James H. Murphy is a leading scholar of nineteenth-century Ireland. Author or editor of fourteen books, he writes about the long century (1791-1922), though his work focuses on the Victorian period (1837-1901). He is a multidisciplinary scholar and has published widely on issues of gender and sexuality, education and religion and the history of the book. His principal areas of research, however, are the political history and the history of fiction of the century. They are united by an attempt to read nineteenth-century Ireland in terms closer to those that people at the time might have recognised rather than through the lenses of later perspectives, such as twentieth-century nationalism, revisionism or postcolonialism.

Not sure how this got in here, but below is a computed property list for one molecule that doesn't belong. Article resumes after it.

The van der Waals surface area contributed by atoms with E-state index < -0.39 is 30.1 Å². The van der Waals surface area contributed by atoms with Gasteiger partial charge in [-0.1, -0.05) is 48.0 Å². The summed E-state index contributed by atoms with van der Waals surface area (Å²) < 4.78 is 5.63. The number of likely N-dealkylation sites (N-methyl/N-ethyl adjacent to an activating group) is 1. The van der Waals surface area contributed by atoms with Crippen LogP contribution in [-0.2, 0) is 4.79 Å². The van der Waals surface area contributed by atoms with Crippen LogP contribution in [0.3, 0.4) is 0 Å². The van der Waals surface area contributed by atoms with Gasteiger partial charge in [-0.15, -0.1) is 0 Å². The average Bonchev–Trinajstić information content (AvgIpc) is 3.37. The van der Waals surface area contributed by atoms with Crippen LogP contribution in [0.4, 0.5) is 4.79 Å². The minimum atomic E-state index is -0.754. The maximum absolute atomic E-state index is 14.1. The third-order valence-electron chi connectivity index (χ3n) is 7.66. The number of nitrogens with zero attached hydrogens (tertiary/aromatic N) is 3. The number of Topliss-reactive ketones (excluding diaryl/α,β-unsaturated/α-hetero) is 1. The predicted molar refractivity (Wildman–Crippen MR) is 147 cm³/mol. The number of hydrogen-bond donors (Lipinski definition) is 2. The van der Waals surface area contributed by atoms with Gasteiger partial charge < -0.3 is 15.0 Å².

James H. Murphy, Ph.D., D.Litt., F.R.Hist.S., is Professor of English and a former director of Irish Studies at DePaul University, Chicago. His teaching interests lie in the literature of nineteenth- and twentieth-century Britain and Ireland, and he has also taught Irish history. Professor Murphy's service at DePaul has included involvement in areas such as personnel, curriculum development, and the promotion of academic research. He was educated at universities in Ireland and the United Kingdom. Before coming to DePaul he was head of the Department of English and director of post-graduate research at All Hallows College (Dublin City University). He has also been a visiting fellow at Greyfriars Hall, University of Oxford. He is a former president of the Society for the Study of Nineteenth-Century Ireland and is a Fellow of the Royal Historical Society.